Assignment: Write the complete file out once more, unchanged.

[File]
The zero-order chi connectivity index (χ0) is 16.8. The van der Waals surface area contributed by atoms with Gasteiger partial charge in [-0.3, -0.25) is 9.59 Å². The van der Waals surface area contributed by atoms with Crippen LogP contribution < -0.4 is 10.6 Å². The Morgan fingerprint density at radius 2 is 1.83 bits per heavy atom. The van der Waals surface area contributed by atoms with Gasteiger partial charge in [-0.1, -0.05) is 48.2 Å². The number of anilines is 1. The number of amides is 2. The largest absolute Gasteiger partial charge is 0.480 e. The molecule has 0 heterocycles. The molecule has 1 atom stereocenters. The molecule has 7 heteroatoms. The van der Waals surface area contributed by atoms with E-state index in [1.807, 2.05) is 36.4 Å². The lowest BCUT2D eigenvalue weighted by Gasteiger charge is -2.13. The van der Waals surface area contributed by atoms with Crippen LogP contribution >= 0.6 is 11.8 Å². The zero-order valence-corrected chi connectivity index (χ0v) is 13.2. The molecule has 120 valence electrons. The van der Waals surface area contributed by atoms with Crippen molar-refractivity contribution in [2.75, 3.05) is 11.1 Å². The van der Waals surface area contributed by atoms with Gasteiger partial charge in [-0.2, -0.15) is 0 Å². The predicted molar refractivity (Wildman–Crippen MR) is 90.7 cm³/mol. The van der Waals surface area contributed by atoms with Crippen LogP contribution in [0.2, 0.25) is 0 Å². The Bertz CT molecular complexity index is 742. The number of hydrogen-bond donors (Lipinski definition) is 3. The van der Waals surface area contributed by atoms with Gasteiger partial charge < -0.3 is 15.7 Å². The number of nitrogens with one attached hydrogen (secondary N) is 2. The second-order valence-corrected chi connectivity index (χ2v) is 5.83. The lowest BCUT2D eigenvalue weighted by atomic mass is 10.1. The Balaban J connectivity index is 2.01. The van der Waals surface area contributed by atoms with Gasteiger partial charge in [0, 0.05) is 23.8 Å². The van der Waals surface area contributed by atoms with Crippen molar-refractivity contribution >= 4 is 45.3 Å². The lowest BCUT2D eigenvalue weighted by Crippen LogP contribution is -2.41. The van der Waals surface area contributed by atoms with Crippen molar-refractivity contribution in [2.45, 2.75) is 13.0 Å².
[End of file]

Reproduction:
The zero-order chi connectivity index (χ0) is 16.8. The van der Waals surface area contributed by atoms with Gasteiger partial charge in [-0.3, -0.25) is 9.59 Å². The van der Waals surface area contributed by atoms with Crippen LogP contribution < -0.4 is 10.6 Å². The Morgan fingerprint density at radius 2 is 1.83 bits per heavy atom. The van der Waals surface area contributed by atoms with Gasteiger partial charge in [-0.1, -0.05) is 48.2 Å². The number of anilines is 1. The number of amides is 2. The largest absolute Gasteiger partial charge is 0.480 e. The molecule has 0 heterocycles. The molecule has 1 atom stereocenters. The molecule has 7 heteroatoms. The van der Waals surface area contributed by atoms with E-state index in [1.807, 2.05) is 36.4 Å². The lowest BCUT2D eigenvalue weighted by Gasteiger charge is -2.13. The van der Waals surface area contributed by atoms with Crippen LogP contribution >= 0.6 is 11.8 Å². The zero-order valence-corrected chi connectivity index (χ0v) is 13.2. The molecule has 120 valence electrons. The van der Waals surface area contributed by atoms with Crippen molar-refractivity contribution in [2.75, 3.05) is 11.1 Å². The van der Waals surface area contributed by atoms with Gasteiger partial charge in [-0.2, -0.15) is 0 Å². The predicted molar refractivity (Wildman–Crippen MR) is 90.7 cm³/mol. The van der Waals surface area contributed by atoms with Crippen LogP contribution in [0.2, 0.25) is 0 Å². The Bertz CT molecular complexity index is 742. The number of hydrogen-bond donors (Lipinski definition) is 3. The van der Waals surface area contributed by atoms with Gasteiger partial charge < -0.3 is 15.7 Å². The number of nitrogens with one attached hydrogen (secondary N) is 2. The second-order valence-corrected chi connectivity index (χ2v) is 5.83. The lowest BCUT2D eigenvalue weighted by atomic mass is 10.1. The Balaban J connectivity index is 2.01. The van der Waals surface area contributed by atoms with Gasteiger partial charge in [0, 0.05) is 23.8 Å². The van der Waals surface area contributed by atoms with Crippen molar-refractivity contribution >= 4 is 45.3 Å². The lowest BCUT2D eigenvalue weighted by Crippen LogP contribution is -2.41. The van der Waals surface area contributed by atoms with Crippen molar-refractivity contribution in [2.45, 2.75) is 13.0 Å².